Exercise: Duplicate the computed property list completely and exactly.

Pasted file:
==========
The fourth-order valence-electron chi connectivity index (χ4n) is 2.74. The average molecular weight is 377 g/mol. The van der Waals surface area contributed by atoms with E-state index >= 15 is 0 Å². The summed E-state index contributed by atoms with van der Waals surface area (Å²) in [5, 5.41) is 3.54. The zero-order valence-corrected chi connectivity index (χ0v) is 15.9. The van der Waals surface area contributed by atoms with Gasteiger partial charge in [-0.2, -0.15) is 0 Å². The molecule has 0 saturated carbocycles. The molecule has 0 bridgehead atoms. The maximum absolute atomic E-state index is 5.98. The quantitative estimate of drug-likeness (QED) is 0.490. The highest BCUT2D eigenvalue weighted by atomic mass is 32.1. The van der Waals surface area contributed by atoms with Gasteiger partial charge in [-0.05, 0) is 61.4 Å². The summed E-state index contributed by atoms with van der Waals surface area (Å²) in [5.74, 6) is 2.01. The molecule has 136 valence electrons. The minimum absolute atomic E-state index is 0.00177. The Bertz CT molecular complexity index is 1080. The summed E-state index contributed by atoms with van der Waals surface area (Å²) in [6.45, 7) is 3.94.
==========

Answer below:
The fourth-order valence-electron chi connectivity index (χ4n) is 2.74. The average molecular weight is 377 g/mol. The van der Waals surface area contributed by atoms with E-state index >= 15 is 0 Å². The summed E-state index contributed by atoms with van der Waals surface area (Å²) in [5, 5.41) is 3.54. The zero-order valence-corrected chi connectivity index (χ0v) is 15.9. The van der Waals surface area contributed by atoms with Gasteiger partial charge in [-0.2, -0.15) is 0 Å². The molecule has 0 saturated carbocycles. The molecule has 0 bridgehead atoms. The maximum absolute atomic E-state index is 5.98. The quantitative estimate of drug-likeness (QED) is 0.490. The highest BCUT2D eigenvalue weighted by atomic mass is 32.1. The van der Waals surface area contributed by atoms with Gasteiger partial charge in [-0.05, 0) is 61.4 Å². The summed E-state index contributed by atoms with van der Waals surface area (Å²) in [5.74, 6) is 2.01. The molecule has 136 valence electrons. The minimum absolute atomic E-state index is 0.00177. The Bertz CT molecular complexity index is 1080. The summed E-state index contributed by atoms with van der Waals surface area (Å²) in [6.45, 7) is 3.94.